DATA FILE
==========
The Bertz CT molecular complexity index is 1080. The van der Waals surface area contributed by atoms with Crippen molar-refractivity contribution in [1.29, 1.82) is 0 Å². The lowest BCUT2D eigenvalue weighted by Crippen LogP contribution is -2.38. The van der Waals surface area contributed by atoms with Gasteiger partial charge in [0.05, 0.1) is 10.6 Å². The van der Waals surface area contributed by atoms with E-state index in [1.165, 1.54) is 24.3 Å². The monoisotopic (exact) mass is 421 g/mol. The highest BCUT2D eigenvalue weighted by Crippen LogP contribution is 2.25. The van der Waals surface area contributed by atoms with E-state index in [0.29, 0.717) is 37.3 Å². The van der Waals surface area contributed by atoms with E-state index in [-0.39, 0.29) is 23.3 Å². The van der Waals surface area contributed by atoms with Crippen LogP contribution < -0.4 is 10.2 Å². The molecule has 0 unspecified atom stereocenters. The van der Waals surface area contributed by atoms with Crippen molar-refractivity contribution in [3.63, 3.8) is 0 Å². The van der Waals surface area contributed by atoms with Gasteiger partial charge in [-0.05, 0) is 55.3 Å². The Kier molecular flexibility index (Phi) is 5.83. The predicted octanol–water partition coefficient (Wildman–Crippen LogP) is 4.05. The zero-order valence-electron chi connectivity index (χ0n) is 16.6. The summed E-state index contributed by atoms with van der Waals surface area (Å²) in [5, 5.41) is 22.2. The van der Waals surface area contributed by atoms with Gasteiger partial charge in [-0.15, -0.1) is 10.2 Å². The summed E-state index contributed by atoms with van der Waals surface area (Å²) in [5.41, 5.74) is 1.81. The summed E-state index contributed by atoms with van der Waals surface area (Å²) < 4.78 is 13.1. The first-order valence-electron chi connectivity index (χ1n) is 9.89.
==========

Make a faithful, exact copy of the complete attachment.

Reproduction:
The Bertz CT molecular complexity index is 1080. The van der Waals surface area contributed by atoms with Crippen molar-refractivity contribution in [1.29, 1.82) is 0 Å². The lowest BCUT2D eigenvalue weighted by Crippen LogP contribution is -2.38. The van der Waals surface area contributed by atoms with Gasteiger partial charge in [0.05, 0.1) is 10.6 Å². The van der Waals surface area contributed by atoms with E-state index in [1.165, 1.54) is 24.3 Å². The monoisotopic (exact) mass is 421 g/mol. The highest BCUT2D eigenvalue weighted by Crippen LogP contribution is 2.25. The van der Waals surface area contributed by atoms with E-state index in [0.29, 0.717) is 37.3 Å². The van der Waals surface area contributed by atoms with E-state index in [-0.39, 0.29) is 23.3 Å². The van der Waals surface area contributed by atoms with Crippen LogP contribution < -0.4 is 10.2 Å². The molecule has 0 unspecified atom stereocenters. The van der Waals surface area contributed by atoms with Crippen molar-refractivity contribution in [3.63, 3.8) is 0 Å². The van der Waals surface area contributed by atoms with Gasteiger partial charge in [-0.05, 0) is 55.3 Å². The Kier molecular flexibility index (Phi) is 5.83. The predicted octanol–water partition coefficient (Wildman–Crippen LogP) is 4.05. The zero-order valence-electron chi connectivity index (χ0n) is 16.6. The summed E-state index contributed by atoms with van der Waals surface area (Å²) in [5, 5.41) is 22.2. The van der Waals surface area contributed by atoms with Gasteiger partial charge in [-0.15, -0.1) is 10.2 Å². The summed E-state index contributed by atoms with van der Waals surface area (Å²) in [5.41, 5.74) is 1.81. The summed E-state index contributed by atoms with van der Waals surface area (Å²) < 4.78 is 13.1. The first-order valence-electron chi connectivity index (χ1n) is 9.89.